CAIRO: A Jordanian court ruled on Sunday that a Sudanese writer, Al Neil Abdel Kader of the Ward Publishing House, would be forced to pay a fine of 10,000 Jordanian Dinars ($15,000) for allegedly “supporting Shi’sim,” the Arabic Network for Human Rights Information (ANHRI) reported on Wednesday. The ruling has been widely condemned by human rights groups and activists in the region as an example of the lack of free speech in the Middle East.
According to ANHRI, the writer and publishing house was accused of supporting the Shi’a Islamic sect after publishing a book titled “Letters fo the Sheikh Neil … Reviewing Islamic Thought.”
The Cairo-based media freedom watchdog said that the publishing house had sent a copy of the book to the Jordanian Department of Press and Publication for it to be licensed. But, the department instead filed a legal case against the publishing house and its author.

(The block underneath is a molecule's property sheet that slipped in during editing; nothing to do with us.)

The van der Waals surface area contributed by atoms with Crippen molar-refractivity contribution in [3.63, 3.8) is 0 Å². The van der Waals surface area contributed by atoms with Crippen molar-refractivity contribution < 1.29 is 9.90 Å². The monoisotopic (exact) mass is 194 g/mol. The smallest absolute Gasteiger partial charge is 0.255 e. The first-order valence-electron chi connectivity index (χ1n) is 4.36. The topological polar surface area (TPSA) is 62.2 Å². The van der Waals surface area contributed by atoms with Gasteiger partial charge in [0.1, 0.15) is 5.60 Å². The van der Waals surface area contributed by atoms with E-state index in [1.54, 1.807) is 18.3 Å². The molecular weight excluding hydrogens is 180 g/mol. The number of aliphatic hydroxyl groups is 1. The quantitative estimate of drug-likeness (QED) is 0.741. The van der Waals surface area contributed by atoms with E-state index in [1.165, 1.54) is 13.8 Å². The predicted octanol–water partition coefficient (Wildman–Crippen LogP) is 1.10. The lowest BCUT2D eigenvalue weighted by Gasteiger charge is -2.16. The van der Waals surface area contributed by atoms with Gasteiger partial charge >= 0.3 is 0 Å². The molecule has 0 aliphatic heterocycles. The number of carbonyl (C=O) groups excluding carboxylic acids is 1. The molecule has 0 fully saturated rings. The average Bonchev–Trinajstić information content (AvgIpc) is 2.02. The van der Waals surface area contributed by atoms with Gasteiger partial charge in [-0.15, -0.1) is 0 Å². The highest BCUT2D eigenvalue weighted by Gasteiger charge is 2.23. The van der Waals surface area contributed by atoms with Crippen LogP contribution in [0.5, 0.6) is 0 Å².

“It relied on a report written by one of its employees, a member of the Muslim Brotherhood, who considered the writer of the book [to be] a supporter of Shi’ism,” ANHRI said in its press statement. The watchdog added that the department called “for transferring the case to the Attorney General for violating articles of the Press and Publications Law and speaking in contempt of religions.”
It highlights the ongoing struggle between governments and writers in the Middle East, the rights group said in its statement.
In the press release, ANHRI said it stressed “its refusal to all kinds of censorship on thought and creativity.”
The group demanded that Jordanian authorities “respect international conventions that guarantee the right to freedom of opinion and expression. The book is an effort made by writer to represent an idea, therefore, opposing views can only be discussed in an academic and intellectual forums and imposed in courts.”
It is unclear if an appeal will be made or whether the publishing house will pay the massive fine.